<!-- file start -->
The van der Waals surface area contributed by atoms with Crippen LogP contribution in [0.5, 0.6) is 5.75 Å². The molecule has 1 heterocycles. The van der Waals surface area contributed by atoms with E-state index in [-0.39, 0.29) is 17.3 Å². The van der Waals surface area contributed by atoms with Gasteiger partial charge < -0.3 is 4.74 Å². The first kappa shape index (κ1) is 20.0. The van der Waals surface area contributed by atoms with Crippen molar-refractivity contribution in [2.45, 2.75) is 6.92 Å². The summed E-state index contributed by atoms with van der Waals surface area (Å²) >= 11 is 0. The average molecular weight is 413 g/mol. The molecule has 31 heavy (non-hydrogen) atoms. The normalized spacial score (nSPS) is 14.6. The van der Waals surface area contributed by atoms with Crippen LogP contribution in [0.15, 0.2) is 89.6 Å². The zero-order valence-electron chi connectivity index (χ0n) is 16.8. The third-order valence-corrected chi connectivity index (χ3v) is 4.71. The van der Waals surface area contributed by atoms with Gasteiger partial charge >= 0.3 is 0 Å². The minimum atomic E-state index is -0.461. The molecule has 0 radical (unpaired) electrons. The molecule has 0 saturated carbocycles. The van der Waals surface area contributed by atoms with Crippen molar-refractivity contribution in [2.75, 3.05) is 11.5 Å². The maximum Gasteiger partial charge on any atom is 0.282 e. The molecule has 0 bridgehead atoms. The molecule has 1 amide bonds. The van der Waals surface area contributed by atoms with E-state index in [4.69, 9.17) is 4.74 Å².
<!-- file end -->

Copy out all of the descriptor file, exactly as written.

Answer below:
The van der Waals surface area contributed by atoms with Crippen LogP contribution in [0.5, 0.6) is 5.75 Å². The molecule has 1 heterocycles. The van der Waals surface area contributed by atoms with E-state index in [-0.39, 0.29) is 17.3 Å². The van der Waals surface area contributed by atoms with Gasteiger partial charge < -0.3 is 4.74 Å². The first kappa shape index (κ1) is 20.0. The van der Waals surface area contributed by atoms with Crippen molar-refractivity contribution in [2.45, 2.75) is 6.92 Å². The summed E-state index contributed by atoms with van der Waals surface area (Å²) >= 11 is 0. The average molecular weight is 413 g/mol. The molecule has 31 heavy (non-hydrogen) atoms. The normalized spacial score (nSPS) is 14.6. The van der Waals surface area contributed by atoms with Crippen LogP contribution in [0.15, 0.2) is 89.6 Å². The zero-order valence-electron chi connectivity index (χ0n) is 16.8. The third-order valence-corrected chi connectivity index (χ3v) is 4.71. The van der Waals surface area contributed by atoms with Gasteiger partial charge >= 0.3 is 0 Å². The minimum atomic E-state index is -0.461. The molecule has 0 radical (unpaired) electrons. The molecule has 0 saturated carbocycles. The van der Waals surface area contributed by atoms with Crippen molar-refractivity contribution in [2.75, 3.05) is 11.5 Å². The maximum Gasteiger partial charge on any atom is 0.282 e. The molecule has 0 bridgehead atoms. The molecule has 1 amide bonds. The van der Waals surface area contributed by atoms with E-state index in [4.69, 9.17) is 4.74 Å².